- EUR/USD capitulates at 1.20, heads lower
- ECB's Lane confirms ECB uncomfortable with strengthening EUR
- "profit taking in EUR/USD and EUR/GBP" - Soc Gen
Above: ECB Chief Economist Philip Lane. Image copyright ECB
- EUR/USD spot rate at time of publication: 1.1865
- EUR/USD bank transfer rates (indicative guide): 1.1450-1.1533
- FX specialist provider rates (indicative guide): 1.1760
- More information on the above, here
The Euro came under pressure and dropped sharply against a host of its key peers in the mid-week trading session following comments from a European Central Bank committee member that suggested authorities were starting to become uncomfortable with the single currency's recent appreciation.
Recent Euro strength saw the headline Euro-to-Dollar exchange rate on Tuesday touch 1.20 for the first time since May 2018, sparking comments from ECB Chief Economist Philip Lane said that "the euro-dollar rate does matter".
"The ECB’s Lane yesterday said they don’t look at the exchange rate, but the 1.20 level in EUR/USD "matters": that is called looking at the exchange rate, and it looks like the FX fightback may have begun," says Michael Every, Global Strategist at Rabobank.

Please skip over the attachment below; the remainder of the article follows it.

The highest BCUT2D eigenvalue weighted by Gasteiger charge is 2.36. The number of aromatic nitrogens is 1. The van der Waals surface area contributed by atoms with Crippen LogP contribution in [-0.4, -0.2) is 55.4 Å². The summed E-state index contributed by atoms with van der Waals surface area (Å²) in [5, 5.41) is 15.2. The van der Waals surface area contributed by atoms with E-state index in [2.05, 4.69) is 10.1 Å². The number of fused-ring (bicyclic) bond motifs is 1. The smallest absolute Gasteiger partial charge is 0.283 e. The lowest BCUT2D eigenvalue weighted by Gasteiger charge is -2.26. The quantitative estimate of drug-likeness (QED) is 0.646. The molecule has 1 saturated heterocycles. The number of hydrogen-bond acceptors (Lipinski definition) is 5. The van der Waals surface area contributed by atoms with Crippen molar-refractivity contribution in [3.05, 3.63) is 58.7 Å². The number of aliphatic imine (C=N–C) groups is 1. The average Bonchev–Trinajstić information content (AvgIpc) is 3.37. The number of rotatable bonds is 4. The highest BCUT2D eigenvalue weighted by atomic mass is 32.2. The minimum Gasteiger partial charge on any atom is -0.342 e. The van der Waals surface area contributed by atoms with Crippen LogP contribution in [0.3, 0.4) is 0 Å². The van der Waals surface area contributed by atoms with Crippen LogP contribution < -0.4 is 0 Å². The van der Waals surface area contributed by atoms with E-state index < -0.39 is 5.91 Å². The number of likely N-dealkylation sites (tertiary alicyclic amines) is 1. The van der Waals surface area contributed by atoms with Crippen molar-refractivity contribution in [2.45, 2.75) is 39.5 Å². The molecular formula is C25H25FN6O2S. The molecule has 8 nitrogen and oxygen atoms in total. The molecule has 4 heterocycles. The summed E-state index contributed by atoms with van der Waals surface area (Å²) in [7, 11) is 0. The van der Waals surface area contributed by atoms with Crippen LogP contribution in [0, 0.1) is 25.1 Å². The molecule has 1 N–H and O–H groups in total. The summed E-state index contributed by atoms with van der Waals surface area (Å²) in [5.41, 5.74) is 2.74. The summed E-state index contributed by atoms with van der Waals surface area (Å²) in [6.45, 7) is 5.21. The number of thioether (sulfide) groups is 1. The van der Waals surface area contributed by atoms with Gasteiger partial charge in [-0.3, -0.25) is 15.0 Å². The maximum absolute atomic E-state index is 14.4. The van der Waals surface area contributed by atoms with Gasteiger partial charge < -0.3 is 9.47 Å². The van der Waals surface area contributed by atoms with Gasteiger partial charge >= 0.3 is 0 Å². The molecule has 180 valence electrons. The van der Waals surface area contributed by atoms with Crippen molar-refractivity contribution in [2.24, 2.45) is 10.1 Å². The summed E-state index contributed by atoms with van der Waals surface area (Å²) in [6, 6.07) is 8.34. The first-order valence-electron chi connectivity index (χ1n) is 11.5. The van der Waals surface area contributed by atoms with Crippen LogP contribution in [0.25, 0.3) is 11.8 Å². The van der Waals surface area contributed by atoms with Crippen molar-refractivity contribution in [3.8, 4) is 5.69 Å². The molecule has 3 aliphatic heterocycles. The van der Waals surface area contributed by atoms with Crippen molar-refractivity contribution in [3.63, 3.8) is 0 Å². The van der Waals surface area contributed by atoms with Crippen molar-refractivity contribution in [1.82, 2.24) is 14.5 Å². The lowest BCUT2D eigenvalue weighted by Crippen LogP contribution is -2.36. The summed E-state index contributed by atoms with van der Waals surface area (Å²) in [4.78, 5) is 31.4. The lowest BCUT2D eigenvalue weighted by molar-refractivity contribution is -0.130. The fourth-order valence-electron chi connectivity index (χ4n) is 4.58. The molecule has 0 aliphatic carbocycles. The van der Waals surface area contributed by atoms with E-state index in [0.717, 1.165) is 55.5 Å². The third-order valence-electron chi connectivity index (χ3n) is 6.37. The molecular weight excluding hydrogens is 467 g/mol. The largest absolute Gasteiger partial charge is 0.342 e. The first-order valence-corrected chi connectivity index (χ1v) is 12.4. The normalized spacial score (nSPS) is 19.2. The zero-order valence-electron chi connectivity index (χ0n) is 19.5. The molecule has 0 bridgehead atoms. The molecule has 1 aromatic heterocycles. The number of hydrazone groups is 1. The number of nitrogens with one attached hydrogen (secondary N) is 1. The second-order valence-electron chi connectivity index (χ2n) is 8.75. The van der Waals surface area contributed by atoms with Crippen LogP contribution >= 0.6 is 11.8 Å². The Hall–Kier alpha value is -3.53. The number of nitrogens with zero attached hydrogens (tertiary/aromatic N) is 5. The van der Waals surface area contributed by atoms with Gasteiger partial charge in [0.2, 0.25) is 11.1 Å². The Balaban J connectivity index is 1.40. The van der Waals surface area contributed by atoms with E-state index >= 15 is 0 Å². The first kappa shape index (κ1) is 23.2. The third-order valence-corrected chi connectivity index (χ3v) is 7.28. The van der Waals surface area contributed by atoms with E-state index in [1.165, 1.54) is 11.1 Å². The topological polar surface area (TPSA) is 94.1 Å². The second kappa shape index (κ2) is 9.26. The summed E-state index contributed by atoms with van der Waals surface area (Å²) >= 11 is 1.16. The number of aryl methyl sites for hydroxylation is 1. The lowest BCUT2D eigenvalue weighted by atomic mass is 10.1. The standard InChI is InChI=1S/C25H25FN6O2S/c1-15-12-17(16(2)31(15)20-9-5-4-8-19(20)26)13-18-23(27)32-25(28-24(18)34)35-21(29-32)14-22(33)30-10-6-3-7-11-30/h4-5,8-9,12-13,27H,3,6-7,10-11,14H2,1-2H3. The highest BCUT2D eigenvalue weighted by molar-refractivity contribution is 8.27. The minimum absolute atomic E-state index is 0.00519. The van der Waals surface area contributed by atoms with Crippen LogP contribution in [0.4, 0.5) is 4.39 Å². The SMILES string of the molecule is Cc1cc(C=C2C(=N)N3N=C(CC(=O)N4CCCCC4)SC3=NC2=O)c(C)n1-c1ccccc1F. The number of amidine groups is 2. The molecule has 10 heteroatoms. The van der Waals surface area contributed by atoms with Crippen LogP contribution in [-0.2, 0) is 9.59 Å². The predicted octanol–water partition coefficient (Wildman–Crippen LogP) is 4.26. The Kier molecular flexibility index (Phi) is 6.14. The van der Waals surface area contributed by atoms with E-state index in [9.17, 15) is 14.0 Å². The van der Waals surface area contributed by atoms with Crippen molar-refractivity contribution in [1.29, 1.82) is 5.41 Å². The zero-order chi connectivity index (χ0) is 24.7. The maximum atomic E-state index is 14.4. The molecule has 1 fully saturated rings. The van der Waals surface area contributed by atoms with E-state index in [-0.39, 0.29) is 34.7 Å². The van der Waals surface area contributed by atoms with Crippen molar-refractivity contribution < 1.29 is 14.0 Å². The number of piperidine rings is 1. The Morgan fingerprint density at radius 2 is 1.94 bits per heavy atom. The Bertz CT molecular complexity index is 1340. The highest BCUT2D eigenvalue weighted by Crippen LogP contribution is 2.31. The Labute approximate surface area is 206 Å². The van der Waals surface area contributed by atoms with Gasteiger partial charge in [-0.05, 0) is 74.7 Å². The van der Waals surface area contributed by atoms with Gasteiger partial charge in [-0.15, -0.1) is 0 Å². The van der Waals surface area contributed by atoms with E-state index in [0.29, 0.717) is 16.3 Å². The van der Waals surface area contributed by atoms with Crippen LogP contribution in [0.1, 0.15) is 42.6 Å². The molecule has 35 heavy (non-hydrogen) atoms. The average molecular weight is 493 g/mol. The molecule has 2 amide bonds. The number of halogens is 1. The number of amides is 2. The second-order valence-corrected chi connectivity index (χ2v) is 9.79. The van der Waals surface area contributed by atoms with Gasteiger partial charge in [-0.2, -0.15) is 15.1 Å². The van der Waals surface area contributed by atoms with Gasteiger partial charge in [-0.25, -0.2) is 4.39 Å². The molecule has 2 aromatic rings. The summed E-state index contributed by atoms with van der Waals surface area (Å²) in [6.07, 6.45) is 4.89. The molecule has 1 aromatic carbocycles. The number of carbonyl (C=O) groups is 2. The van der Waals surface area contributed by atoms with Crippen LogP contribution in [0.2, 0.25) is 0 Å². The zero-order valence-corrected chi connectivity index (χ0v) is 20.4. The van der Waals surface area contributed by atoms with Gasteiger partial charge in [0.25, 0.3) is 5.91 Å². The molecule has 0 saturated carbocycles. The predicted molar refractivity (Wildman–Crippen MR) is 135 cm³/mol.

The comments coincide with the EUR/USD running into the psychologically significant 1.20 barrier which is layered with sell orders and was always going to be a tough nut for Euro bulls to crack.
The capitulation in the EUR/USD has in turn triggered a broader comeback in the U.S. Dollar which has impacted other major currencies, commodities and equity markets.
However the falling Euro-Dollar exchange rate appears to be aiding the Pound's efforts against the Euro, where the GBP/EUR exchange rate is treading water near 12 week highs.
"His remarks yesterday that the currency's value "does matter" added to profit taking in EUR/USD and EUR/GBP," says Kenneth Broux, a strategist at Société Générale.
Since the Euro's launch in 1999 the Euro-Dollar exchange rate has occupied levels above 1.20, therefore in the broader context of the currency's natural historical range the recovery in the single-currency from 2020 lows around 1.08 could be viewed as a return to a natural territory.
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A rising Euro tends to raise the cost of goods and services produced in the Eurozone on the international market, while lowering the euro-denominated profits of Eurozone exporters meaning the rally in the currency's value could be viewed by the ECB as working against the region's economic recovery and is therefore unwelcome.
Direct intervention by a central bank with a specific aim of devaluing a currency is however considered to be manipulation, and the ECB's actions will therefore likely be limited to verbal intervention, particularly as the Trump administration has proven highly sensitive to currency valuations as a tool to undermining U.S. trade competitiveness.
"Whether this marks the first bout of verbal intervention remains to be seen but does serve as a reminder that the issue of EUR strength will be posed at the 10 September ECB press conference," says Francesco Pesole, a strategist at ING Bank.